Foods to avoid with Acid Reflux, GERD or Heartburn | Prilosec OTC

Foods to avoid with Acid Reflux, GERD or Heartburn | Prilosec OTC


If you suffer from heartburn,
there are some simple things you can do that will help manage
your levels of stomach acid. Hi, I’m Dr. Frank McGeorge
from Prilosec OTC. Today, we’re going to talk about ways
in which you can reduce your heartburn, the fourth video in this series. Now, the following
suggestions are not universal. Heartburn triggers vary
from person to person. So experiment with these suggestions
and make a conscious effort to assess how your body feels. Using a diary to track what
works and what doesn’t can help you figure out the best diet for you. For example, drink water between
meals rather than with them. If you consume too much
liquid with a meal, it actually increases the volume
of stomach contents, which increases your chance of heartburn. Be careful with peppermint,
spearmint, and chocolate. They all contain compounds that cause
the lower esophageal sphincter– that’s the muscle that acts
like a valve to let food into the stomach– to loosen or relax. When that happens, acid in the stomach
can flow back up into the esophagus. Also, highly acidic foods, like
oranges, orange juice, tomatoes, and grapefruits, are classic
heartburn foods, especially when they’re consumed on an empty stomach. You might consider experimenting
with stomach cooling juices, like papaya, mango,
guava, and pear instead of that morning glass of orange juice. Now, certain spices like ginger, curry,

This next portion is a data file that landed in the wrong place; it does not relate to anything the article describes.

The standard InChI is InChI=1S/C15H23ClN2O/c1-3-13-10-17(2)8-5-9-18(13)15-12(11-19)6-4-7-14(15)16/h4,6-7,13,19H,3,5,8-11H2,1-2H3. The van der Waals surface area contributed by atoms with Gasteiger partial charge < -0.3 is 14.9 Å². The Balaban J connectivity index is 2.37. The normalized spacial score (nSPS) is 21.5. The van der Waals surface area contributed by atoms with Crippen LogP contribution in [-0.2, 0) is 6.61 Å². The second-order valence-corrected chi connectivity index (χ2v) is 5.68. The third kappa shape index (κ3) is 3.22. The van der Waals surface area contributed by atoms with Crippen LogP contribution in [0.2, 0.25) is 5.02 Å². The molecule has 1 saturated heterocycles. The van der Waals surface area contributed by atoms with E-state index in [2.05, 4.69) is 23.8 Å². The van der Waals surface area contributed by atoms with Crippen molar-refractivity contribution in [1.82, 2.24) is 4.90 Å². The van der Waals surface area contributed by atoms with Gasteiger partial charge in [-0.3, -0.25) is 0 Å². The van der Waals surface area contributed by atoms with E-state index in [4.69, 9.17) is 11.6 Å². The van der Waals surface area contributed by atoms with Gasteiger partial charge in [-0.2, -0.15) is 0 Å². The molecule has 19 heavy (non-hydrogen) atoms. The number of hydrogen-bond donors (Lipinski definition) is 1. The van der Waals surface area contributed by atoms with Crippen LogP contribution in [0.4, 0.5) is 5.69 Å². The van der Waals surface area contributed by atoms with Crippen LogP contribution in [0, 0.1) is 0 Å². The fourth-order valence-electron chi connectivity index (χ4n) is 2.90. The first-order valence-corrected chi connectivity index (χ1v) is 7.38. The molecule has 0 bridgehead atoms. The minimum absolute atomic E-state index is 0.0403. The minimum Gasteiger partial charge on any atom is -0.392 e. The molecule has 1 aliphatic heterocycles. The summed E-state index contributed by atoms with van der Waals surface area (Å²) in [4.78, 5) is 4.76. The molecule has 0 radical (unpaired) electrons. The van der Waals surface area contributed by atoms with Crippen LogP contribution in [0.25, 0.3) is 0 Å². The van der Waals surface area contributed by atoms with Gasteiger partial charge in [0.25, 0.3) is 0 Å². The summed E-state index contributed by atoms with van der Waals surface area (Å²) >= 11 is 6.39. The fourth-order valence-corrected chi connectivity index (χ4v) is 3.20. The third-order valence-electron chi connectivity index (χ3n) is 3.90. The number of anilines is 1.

and parsley all provoke heartburn. Same holds for garlic and raw onions,
or any food loaded with pepper. So try just a little bit at a time. Alcoholic beverages– wine
or beer, for example– can trigger heartburn for some people. And caffeinated beverages–
coffee, tea, and cola– all raise the level of
acidity in the stomach, making stomach juices even more
irritating if they make their way up into the esophagus. One of the best things you can do to
help avoid the wrong foods and drinks is to keep a stash of safe
snacks in your home or office. Having healthy foods
on hand that you enjoy, like cut up raw vegetables,
raisins, or graham crackers, make reaching for those less healthy
snacks and beverages less likely. Plus, you don’t feel like
you’re missing out as much. And when it comes to dessert,
always try to go light. Heavy desserts tend to be higher in
fat, meaning they can induce heartburn. Try sucking on hard candy instead. This triggers the production of
saliva, which acts as a natural barrier to acid. Just be sure to avoid mint candies. Also, don’t forget that how you eat
is just as important as what you eat. Practice portion control, because your
stomach responds to large portions by producing large amounts of acid. Also, eating slowly and chewing
foods thoroughly will not only make you feel fuller, it gives
your stomach time to digest. And that can decrease the
probability of heartburn. Finally, finish eating your last meal
of the day at least two to three hours before going to bed. That time will give your acid levels a
chance to decrease before you lie down. That’s a position in which
heartburn is likely to occur. Remember, though, the
best heartburn protection comes from a combination of diet,
health, and lifestyle changes. Now, if you’re still suffering from
heartburn two or more days per week, you should talk to your
doctor about supplementing your diet with a medication. For more ideas, watch
our video What Foods You Should Eat to Reduce Heartburn. I’m Dr. Frank McGeorge for Prilosec OTC.

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